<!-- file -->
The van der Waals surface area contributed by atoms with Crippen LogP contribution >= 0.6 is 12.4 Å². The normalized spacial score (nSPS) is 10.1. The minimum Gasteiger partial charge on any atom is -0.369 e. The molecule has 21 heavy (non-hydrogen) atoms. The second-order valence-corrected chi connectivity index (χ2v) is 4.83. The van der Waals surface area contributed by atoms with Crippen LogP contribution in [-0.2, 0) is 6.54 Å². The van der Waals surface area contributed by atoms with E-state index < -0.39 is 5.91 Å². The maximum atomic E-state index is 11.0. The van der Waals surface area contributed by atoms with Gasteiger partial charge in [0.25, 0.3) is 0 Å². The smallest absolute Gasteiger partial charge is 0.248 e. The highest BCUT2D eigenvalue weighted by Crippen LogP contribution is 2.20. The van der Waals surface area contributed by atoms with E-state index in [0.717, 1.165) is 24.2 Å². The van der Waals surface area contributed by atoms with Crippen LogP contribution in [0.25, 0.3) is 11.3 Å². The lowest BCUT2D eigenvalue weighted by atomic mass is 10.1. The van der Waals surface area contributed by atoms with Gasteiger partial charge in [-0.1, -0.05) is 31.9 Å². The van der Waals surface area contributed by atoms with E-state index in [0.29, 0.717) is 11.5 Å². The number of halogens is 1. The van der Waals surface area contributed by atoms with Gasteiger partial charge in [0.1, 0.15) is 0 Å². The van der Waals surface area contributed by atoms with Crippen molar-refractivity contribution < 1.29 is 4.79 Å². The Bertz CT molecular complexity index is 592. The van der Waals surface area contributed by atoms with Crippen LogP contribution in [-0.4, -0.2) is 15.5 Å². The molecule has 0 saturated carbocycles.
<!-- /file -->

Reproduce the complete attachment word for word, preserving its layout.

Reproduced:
The van der Waals surface area contributed by atoms with Crippen LogP contribution >= 0.6 is 12.4 Å². The normalized spacial score (nSPS) is 10.1. The minimum Gasteiger partial charge on any atom is -0.369 e. The molecule has 21 heavy (non-hydrogen) atoms. The second-order valence-corrected chi connectivity index (χ2v) is 4.83. The van der Waals surface area contributed by atoms with Crippen LogP contribution in [-0.2, 0) is 6.54 Å². The van der Waals surface area contributed by atoms with E-state index < -0.39 is 5.91 Å². The maximum atomic E-state index is 11.0. The van der Waals surface area contributed by atoms with Gasteiger partial charge in [0.25, 0.3) is 0 Å². The smallest absolute Gasteiger partial charge is 0.248 e. The highest BCUT2D eigenvalue weighted by Crippen LogP contribution is 2.20. The van der Waals surface area contributed by atoms with E-state index in [0.717, 1.165) is 24.2 Å². The van der Waals surface area contributed by atoms with Crippen LogP contribution in [0.25, 0.3) is 11.3 Å². The lowest BCUT2D eigenvalue weighted by atomic mass is 10.1. The van der Waals surface area contributed by atoms with Gasteiger partial charge in [-0.1, -0.05) is 31.9 Å². The van der Waals surface area contributed by atoms with E-state index in [0.29, 0.717) is 11.5 Å². The number of halogens is 1. The van der Waals surface area contributed by atoms with Gasteiger partial charge in [0.1, 0.15) is 0 Å². The van der Waals surface area contributed by atoms with Crippen molar-refractivity contribution < 1.29 is 4.79 Å². The Bertz CT molecular complexity index is 592. The van der Waals surface area contributed by atoms with Crippen LogP contribution in [-0.4, -0.2) is 15.5 Å². The molecule has 0 saturated carbocycles.